Hemoglobin solutions have demonstrated a pressor effect that could adversely affect hemorrhagic shock patient resuscitation through accelerated hemorrhage, diminished perfusion, or inadequate resuscitation. Data from two parallel, multicenter traumatic hemorrhagic shock clinical trials in 17 US emergency departments and in 27 EU prehospital systems using diaspirin cross-linked hemoglobin (DCLHb), a hemoglobin-based resuscitation fluid. In the 219 patients, patients were 37 years old, 64% sustained blunt injury, 48% received DCLHb, and 36% expired. Although mean systolic blood pressure (SBP) and diastolic blood pressure values differed at 2 of the 10 measured time points, blood pressure (BP) curve analysis showed no SBP, diastolic blood pressure, or MAP differences based on treatment. Although SBP values 160 and 120 mmHg or greater were 2.2x and 2.6x more frequently noted in survivors, they were not more common with DCLHb use or in DCLHb patients who expired in US study nonsurvivors or in any EU study patients. Systolic blood pressure values 160 and 120 mmHg or greater were 2.8x and 1.3x more frequently noted in DCLHb survivors as compared with normal saline survivors. Only 3% of the BP variation noted could be attributed to DCLHb use, and as expected, injury severity and baseline physiologic status were stronger predictors. In the United States alone, treatment group was not correlated by regression with BP at any time point. Neither mean BP readings nor elevated BP readings were correlated with DCLHb treatment of traumatic hemorrhagic shock patients. As such, no clinically demonstrable DCLHb pressor effect could be directly related to the adverse mortality outcome observed in the US study.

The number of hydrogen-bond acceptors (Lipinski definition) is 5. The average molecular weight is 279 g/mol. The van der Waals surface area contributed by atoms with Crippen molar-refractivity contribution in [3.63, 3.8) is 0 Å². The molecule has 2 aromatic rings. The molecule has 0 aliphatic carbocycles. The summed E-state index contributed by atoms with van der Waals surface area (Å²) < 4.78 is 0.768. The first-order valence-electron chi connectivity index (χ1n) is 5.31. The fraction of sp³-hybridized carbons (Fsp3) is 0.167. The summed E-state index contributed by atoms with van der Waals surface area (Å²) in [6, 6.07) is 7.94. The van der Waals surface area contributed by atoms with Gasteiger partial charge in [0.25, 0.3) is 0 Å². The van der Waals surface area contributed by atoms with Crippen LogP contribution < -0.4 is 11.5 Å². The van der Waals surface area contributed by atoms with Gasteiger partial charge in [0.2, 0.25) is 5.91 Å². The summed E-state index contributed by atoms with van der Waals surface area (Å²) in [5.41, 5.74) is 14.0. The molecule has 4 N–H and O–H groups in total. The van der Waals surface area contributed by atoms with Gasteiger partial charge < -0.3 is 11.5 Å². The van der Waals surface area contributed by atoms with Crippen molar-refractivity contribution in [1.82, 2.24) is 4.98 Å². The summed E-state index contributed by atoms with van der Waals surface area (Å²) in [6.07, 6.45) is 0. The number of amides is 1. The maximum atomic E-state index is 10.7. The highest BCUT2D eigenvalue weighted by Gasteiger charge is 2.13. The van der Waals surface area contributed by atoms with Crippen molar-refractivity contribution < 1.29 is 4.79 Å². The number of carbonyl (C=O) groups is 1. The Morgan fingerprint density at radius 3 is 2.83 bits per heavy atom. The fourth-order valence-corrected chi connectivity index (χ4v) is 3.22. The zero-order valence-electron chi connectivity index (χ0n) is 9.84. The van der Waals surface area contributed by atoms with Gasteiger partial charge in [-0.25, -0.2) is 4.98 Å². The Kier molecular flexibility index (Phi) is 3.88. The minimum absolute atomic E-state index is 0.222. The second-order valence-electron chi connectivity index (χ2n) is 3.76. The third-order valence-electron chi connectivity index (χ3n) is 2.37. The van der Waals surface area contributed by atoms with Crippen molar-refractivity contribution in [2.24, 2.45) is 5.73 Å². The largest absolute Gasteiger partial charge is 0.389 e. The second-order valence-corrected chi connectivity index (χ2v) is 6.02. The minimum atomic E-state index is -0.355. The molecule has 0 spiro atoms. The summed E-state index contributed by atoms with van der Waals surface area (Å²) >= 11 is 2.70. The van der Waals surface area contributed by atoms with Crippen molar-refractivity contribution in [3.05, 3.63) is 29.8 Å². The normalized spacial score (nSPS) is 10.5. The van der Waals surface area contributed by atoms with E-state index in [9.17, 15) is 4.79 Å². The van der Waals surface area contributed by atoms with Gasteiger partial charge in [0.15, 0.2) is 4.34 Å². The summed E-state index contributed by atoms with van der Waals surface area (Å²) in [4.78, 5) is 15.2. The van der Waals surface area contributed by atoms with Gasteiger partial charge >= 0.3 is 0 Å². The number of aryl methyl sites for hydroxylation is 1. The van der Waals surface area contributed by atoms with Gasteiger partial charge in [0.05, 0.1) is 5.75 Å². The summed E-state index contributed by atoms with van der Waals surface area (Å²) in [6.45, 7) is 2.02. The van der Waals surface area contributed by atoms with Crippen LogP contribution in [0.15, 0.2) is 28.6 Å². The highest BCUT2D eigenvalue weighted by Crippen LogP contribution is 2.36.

Published In/Presented At
Sloan EP, Philbin NB, Koenigsberg MD, Gao W; DCLHb Traumatic Hemorrhagic Shock Study Group; European HOST Investigators. The lack of consistent diaspirin cross-linked hemoglobin infusion blood pressure effects in the US and EU traumatic hemorrhagic shock clinical trials. Shock. 2010 Feb;33(2):123-33. doi: 10.1097/shk.0b013e3181ac482b.
Medicine and Health Sciences
Department of Surgery